This may sound dumb but I'm really confused. How do you determine whether two components are in series or parallel? I know about the fact that if current has only one path to go from one component to the other, they are in series and if there is a junction in between, they are in parallel. But as the no of components increases, this gets really tricky and accuracy drops miserably. can anyone suggest any other trick? Thanks.
The question doesn't necessarily have an answer for every arrangement of more than two components. For example, look up delta and wye configurations of three components.
If a two-terminal device (call them terminal A and B) is connected to another two-terminal device (call them terminal C and D) such that A is connected to C and B is connected to D, they are in parallel. If two such devices have only one terminal connected to each other (for example, A to C), then that common connection point will have no other components connected there, when the two devices are in series. If you can't say two devices are connected according to the definitions above, then the devices are not in series, nor are the in parallel. There is a special case for two devices in parallel, with no other components. In such a case the devices are also in series with each other, even though more than one terminal is common. Actually, his specific question does have an answer. He asked, "How do you determine whether two components are in series or parallel?". Well, there are ways to determine that, but those ways may reveal that sometimes two devices are not in series, nor in parallel.
I disagree with that. If two devices are connected in parallel, then they are not in series. The can't be both. It makes no difference whether they are connected to anything else.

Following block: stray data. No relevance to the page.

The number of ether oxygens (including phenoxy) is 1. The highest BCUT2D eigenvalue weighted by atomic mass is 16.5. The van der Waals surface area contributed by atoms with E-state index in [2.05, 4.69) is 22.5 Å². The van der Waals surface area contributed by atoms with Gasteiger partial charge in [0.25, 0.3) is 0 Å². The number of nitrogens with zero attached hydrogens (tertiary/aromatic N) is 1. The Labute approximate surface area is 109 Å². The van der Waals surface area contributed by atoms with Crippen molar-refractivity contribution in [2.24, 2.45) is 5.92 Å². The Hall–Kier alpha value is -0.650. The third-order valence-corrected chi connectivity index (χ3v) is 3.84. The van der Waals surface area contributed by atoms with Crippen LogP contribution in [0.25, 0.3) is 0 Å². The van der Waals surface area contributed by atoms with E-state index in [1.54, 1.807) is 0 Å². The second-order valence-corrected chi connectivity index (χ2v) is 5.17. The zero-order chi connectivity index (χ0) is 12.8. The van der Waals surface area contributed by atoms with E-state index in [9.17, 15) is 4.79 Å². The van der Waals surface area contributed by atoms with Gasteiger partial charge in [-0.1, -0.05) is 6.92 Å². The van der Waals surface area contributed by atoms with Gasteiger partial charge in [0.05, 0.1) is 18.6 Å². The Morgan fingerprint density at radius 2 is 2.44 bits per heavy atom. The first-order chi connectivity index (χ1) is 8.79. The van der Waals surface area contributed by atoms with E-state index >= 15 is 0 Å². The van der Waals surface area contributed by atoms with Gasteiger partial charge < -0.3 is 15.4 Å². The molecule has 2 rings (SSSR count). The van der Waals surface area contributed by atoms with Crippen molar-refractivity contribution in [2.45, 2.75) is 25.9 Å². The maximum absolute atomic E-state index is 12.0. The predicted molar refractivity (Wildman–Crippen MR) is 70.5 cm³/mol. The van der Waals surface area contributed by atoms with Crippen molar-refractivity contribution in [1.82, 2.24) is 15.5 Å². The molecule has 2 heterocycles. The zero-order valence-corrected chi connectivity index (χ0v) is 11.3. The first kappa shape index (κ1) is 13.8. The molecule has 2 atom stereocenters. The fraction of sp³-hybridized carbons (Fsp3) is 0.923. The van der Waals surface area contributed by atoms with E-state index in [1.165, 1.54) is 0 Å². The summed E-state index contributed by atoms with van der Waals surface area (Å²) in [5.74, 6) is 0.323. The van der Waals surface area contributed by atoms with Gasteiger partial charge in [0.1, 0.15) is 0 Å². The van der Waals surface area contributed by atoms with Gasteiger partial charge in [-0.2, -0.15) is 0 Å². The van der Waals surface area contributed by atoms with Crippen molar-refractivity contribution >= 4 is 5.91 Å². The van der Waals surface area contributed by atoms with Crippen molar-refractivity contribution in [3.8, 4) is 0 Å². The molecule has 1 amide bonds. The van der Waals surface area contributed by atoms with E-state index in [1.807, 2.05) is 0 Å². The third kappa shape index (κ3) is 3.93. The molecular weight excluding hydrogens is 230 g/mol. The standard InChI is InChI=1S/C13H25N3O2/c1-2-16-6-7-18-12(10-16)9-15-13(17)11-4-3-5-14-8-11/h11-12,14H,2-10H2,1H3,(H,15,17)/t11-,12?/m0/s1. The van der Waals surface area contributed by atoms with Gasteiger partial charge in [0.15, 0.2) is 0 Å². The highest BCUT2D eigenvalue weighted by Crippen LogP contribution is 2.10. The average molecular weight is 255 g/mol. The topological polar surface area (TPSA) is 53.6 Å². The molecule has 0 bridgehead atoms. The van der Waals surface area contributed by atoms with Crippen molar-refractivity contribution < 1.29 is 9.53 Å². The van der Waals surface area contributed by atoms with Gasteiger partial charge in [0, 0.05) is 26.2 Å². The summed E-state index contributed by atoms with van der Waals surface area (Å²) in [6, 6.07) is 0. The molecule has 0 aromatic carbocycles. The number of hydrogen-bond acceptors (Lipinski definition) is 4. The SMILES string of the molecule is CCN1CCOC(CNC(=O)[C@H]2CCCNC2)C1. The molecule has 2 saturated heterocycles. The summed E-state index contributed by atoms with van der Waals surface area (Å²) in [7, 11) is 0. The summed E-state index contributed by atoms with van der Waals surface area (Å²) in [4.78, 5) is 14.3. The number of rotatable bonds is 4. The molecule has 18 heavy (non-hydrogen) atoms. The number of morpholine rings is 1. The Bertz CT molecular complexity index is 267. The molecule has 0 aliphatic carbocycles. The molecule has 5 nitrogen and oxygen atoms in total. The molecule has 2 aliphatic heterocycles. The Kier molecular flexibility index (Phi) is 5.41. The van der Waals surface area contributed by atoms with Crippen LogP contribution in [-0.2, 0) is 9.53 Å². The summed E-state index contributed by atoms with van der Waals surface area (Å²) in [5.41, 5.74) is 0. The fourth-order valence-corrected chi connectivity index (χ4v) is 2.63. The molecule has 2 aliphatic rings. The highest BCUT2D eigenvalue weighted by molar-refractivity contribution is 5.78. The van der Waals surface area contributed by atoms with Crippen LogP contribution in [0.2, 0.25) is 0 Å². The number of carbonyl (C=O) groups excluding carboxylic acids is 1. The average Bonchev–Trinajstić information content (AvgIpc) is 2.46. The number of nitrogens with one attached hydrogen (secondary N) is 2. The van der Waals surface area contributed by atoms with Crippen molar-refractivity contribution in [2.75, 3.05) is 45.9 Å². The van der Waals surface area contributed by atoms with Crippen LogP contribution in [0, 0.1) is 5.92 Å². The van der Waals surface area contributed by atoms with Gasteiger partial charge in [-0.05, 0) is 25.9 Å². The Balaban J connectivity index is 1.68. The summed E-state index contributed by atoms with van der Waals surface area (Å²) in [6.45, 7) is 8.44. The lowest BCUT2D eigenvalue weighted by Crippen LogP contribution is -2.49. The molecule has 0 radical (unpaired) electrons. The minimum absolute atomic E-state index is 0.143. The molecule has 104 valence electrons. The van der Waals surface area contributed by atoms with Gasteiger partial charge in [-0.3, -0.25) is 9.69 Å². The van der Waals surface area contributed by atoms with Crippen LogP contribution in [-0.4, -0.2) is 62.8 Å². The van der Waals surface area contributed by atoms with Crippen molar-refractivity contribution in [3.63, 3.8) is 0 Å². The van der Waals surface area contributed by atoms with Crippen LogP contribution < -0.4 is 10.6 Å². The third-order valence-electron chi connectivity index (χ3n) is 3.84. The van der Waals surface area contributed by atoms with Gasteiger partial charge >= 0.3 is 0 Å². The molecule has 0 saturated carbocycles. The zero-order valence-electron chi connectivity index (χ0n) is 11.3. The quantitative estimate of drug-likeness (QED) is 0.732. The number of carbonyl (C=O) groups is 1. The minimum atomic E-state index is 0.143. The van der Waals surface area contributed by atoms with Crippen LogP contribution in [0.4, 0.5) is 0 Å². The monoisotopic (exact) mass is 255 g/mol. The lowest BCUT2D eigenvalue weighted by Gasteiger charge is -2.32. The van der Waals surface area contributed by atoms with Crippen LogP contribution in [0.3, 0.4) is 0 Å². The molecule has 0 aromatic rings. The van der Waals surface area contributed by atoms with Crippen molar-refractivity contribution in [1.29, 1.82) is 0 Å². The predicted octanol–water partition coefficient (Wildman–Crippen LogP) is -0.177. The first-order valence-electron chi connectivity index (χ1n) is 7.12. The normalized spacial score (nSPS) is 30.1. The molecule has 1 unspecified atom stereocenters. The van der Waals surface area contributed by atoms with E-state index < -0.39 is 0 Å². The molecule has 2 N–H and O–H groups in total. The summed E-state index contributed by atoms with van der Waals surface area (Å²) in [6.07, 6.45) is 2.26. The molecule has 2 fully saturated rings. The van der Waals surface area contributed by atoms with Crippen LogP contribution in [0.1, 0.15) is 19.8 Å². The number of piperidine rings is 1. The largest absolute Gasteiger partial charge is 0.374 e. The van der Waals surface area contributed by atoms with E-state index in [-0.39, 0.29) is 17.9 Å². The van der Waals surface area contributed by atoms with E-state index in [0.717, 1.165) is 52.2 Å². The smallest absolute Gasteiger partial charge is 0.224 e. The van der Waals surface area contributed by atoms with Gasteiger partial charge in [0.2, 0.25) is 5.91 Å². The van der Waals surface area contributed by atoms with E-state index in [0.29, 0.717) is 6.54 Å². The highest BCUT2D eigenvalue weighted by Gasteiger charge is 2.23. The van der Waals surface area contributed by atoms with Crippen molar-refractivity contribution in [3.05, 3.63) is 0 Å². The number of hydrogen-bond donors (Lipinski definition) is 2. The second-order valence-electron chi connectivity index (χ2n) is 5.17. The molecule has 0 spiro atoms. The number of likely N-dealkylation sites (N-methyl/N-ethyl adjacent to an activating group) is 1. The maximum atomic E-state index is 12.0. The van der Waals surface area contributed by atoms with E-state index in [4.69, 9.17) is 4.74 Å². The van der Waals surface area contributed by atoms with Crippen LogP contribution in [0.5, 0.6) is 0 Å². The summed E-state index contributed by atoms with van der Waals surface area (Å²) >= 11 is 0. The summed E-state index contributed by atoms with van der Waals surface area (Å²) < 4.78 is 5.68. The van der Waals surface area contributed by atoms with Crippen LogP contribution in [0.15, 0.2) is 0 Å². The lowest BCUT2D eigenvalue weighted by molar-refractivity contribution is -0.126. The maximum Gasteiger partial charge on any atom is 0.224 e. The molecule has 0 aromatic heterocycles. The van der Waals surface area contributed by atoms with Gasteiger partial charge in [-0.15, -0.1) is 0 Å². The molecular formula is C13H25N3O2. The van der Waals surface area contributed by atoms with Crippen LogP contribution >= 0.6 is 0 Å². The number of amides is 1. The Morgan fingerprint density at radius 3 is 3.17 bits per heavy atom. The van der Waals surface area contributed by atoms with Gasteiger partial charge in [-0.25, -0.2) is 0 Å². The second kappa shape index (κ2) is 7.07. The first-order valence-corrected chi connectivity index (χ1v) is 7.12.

It's just a matter of definition. If i say I have a circuit with only two components, and these components are in series, you'll know what I'm talking about. I only mentioned this special case because I offered two non-traditional definitions that might help the OP more easily spot the cases in a complex circuit. My definitions are not ideal, but maybe easier for him to apply There is no law that says it must be classified as only one case and not both, but if you want to choose one only, I would choose to say it's a series circuit and not a parallel circuit. One accepted definition of a series circuit is, "An electric circuit connected so that current passes through each circuit element in turn without branching". One accepted definition of a parallel circuit is, "A closed circuit in which the current divides into two or more paths before recombining to complete the circuit". It seems to me that two components connected into a circuit will certainly meet the definition of a series circuit and fails to meet the parallel definition above. I think it also can be considered parallel, but we must open our minds and not rigidly conform to the above definition. For example. A battery driving a resistor is best described as a series circuit because the current flows around and does not branch.